Barack Obama's triumph over his recalcitrant opposition during the government shutdown pointed to the deep divisions in the Republican Party. Sen. Mitch McConnell, putting his country first, decided to make a deal with Harry Reid and place pressure on John Boehner's crew in the House of Representatives. Eighty-seven Republicans joined Democrats in ending the two-week-old stoppage of the government.
Although Obama was handed another symbolic victory, it still begs the question of "what now? Democrats?" In August, Obama appeared as if he were in a trap of his own making over Syria. He smartly threw the question into Congress' lap and magically he was freed from his own barriers. Syria is scarcely in the news much less threatened by American military action. But Obama is still bogged down on immigration and other vital reforms.
For Democrats, the perils of dealing with one house of congress in the hands of the opposition has done much to muddy the party's message. As in the Clinton years, they appear to play defense, reacting to the opposition rather than shaping an agenda for the future. Obama, whose faith in bipartisanship was almost mystical at the beginning of his presidency, now is stymied by an unrelenting opposition.
For Obama, this style of tactical politics must be frustrating.
Although he has used speeches to try to change the state of political discourse, his initiatives still are bogged down. Fortunately Republicans boosted him by seeming to oppose simply to oppose. Now, surveys show voters by 51 to 44 percent wanting government to do more rather than less. The shutdown made the point that the GOP placed partisan considerations ahead of the national interest.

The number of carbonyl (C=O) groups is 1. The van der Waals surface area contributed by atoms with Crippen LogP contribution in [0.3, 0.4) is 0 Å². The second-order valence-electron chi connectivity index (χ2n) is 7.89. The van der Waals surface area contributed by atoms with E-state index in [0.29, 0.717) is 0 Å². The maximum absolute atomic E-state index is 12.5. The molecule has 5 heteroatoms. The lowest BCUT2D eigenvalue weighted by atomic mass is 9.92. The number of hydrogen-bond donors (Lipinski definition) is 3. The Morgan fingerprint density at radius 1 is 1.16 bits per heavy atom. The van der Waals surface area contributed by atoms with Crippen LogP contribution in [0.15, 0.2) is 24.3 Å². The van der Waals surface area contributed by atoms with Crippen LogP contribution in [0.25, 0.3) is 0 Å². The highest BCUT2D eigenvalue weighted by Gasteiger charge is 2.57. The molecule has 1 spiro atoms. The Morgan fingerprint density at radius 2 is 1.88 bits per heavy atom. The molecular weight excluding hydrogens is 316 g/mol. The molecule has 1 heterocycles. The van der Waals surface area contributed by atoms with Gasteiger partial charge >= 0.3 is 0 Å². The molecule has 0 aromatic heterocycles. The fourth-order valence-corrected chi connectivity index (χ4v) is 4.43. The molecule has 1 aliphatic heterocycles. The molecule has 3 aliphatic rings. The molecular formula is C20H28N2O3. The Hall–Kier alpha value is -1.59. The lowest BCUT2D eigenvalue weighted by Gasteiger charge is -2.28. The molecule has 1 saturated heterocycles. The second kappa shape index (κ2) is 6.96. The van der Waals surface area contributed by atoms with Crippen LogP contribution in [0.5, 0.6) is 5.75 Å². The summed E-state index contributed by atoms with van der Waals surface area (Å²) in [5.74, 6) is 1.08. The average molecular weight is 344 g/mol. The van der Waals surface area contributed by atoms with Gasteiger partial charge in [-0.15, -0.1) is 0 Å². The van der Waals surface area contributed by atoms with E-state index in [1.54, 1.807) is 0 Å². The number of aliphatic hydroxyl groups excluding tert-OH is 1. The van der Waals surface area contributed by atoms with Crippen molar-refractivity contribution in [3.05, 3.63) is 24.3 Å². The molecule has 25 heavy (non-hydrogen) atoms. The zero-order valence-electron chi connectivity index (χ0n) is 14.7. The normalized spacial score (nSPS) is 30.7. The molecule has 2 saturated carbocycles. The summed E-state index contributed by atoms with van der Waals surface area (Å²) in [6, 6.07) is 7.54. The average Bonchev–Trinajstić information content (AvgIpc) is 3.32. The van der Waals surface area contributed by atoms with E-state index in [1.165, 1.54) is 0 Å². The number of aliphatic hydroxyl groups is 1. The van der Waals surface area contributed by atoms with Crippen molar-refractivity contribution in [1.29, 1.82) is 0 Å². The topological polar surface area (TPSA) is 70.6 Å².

So the "bully pulpit" mixed with unintended consequences helped give Obama a boost. But what the party can agree on for the future is a little less than certain. Obama's inherent moderation has limited his message as a good government one.
There are limitations as the first glitches concerning the Affordable Care Act. This looks like neither good government nor good planning. It's very hard to appear smart when, after years of planning the rollout of Obamacare, it was less than smooth.
But thanks to the GOP, this is not what the public focused on. The shutdown seemed infinitely worse than the bungling of the website.
Although the media wants to blame Ted Cruz entirely, the Republican Party has engaged in a four-year and nine-month filibuster of the Obama administration.
Cruz played to the galleries as did Joe McCarthy in the 1950s. But like McCarthy, he had quite a few allies; Cruz was pilloried as if he had thought of the idea. Cruz's actions were consistent with what Republicans had been doing from the very beginning.
For the next three years and three months, however, Obama has to lay this aside and give the Democratic Party a message that can last.
Although he can point to his enemies, it does not suffice as an explanation of what Democrats want to achieve in the future.